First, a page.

An Abuja Federal High Court has been asked to sack all suits praying for the removal of the acting chairman of the Economic and Financial Crimes Commission (EFCC) Ibrahim Magu, from office.
President Muhammadu Buhari and the Attorney General of the Federation (AGF) and Minister of Justice, Mr. Abubakar Malami (SAN), made the request to the court.
Buhari and Malami said in a preliminary objection challenging the competence of a suit seeking Magu’s removal from office, “This honourable court cannot invoke its judicial powers under Section 6 (6 ) (b ) ( of the Constitution ) to hear and determine this case.”
There are currently 17 suits instituted for and against Magu’s continous stay as EFCC boss after the denial of the Senate to confirm his appointment as the anti-graft agency’s substantive chairman.
Among the many suits, one is before the Yola Division of the Federal High Court , another is before Kano Division and the rest are before the Abuja Division.
Currently Malami has filed a preliminary objection on behalf of himself and Buhari as the fourth respondent to one of the suits seeking Magu’s removal. The suit was jointly filed by two lawyers, Ahmed Yusuf and Peter Asa, on March 24, 2017.
The Malami, Buhari preliminary objection was signed by a team of lawyers led by the Solicitor General of the Federation and Permanent Secretary, Federal Ministry of Justice, Mr. Dayo Apata on behalf of the President and the AGF.
The suit, marked FHC / ABJ/ CS / 227 / 2017, has Magu, the EFCC; the AGF, President Buhari , the Senate , and its President, Dr . Bukola Saraki, as the first to the sixth defendants respectively.
Buhari and the AGF are arguing in their response to the suit by Ahmed Yusuf and Peter Asa that the court does not have the jurisdiction to hear the suit. They listed among others that the plaintiffs lacked the locus standi to file the suit.
“The plaintiffs do not have sufficient interest in the determination of this matter.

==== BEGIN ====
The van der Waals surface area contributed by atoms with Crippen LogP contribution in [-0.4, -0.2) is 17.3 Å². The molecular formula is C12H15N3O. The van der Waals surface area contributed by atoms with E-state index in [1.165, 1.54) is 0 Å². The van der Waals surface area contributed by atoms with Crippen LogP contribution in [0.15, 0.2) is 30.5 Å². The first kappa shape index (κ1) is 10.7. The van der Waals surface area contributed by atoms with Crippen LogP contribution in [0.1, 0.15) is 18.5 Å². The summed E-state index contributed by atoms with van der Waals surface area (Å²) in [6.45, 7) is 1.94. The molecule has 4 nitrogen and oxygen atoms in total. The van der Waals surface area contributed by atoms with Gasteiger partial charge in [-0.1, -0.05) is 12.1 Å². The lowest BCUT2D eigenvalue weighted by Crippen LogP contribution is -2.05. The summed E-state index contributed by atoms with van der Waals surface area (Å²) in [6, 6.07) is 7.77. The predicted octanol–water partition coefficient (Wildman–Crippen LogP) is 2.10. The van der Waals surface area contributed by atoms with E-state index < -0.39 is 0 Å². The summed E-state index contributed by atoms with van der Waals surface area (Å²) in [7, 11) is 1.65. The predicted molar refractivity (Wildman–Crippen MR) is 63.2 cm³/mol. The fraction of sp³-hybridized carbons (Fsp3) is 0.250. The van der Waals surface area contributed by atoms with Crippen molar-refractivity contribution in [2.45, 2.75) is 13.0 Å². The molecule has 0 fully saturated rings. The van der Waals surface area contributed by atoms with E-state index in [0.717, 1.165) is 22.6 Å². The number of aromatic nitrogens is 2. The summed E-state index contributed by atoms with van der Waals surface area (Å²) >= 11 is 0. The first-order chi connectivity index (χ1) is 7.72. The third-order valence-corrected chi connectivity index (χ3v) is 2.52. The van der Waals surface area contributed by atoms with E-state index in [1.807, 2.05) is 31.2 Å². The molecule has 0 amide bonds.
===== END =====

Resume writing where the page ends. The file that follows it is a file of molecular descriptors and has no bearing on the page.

“The plaintiffs’ civil rights were not breached by the defendants.
“The plaintiffs did not meet the necessary pre -condition to file this suit,” they argued.
They therefore prayed for “an order of this honourable court striking out this matter for want of jurisdiction”.
They further contended that the plaintiffs lacked the right to institute the suit. According to them, the plaintiffs were
only trying to confer such rights on themselves since they were not asked to file the case by the Senate.
“The plaintiffs claim to be concerned Nigerian citizens and legal practitioners, thus imparted upon themselves the right to institute this suit, notwithstanding the fact that the National Assembly (particularly the Senate) is a legal person capable of suing and being sued. The Plaintiffs did not depose to the fact that they were instructed by the Senate or the Senate President to institute this suit.
“The plaintiffs are seeking inter alia an order restraining the 4 th defendant from re-nominating or representing the name of the 1 st defendant (Magu) to the Senate for appointment as the chairman of the Economic and Financial Crimes Commission.
“My lord, we humbly submit that a perusal of all the processes in the court’s file will reveal that the plaintiffs instituted the action wrongly as they do not possess the locus standi to institute same.
“The plaintiffs have also failed to follow the due process of law in filing this suit and have not brought this action by way of Judicial Review contrary to Order 34 of the Federal High Court (Civil Procedure) Rules.
“This honourable court has therefore been deprived of the jurisdiction to hear and determine this suit.
“And if it is , your lordship has the power to, among other things, strike out this matter in its entirety. We urge your lordship to strike out this matter for want of jurisdiction, ” the preliminary objection read in apart.
It’s not yet clear why the AGF took the legal position of backing Magu’s appointment despite reports of the strained relationship between the two.
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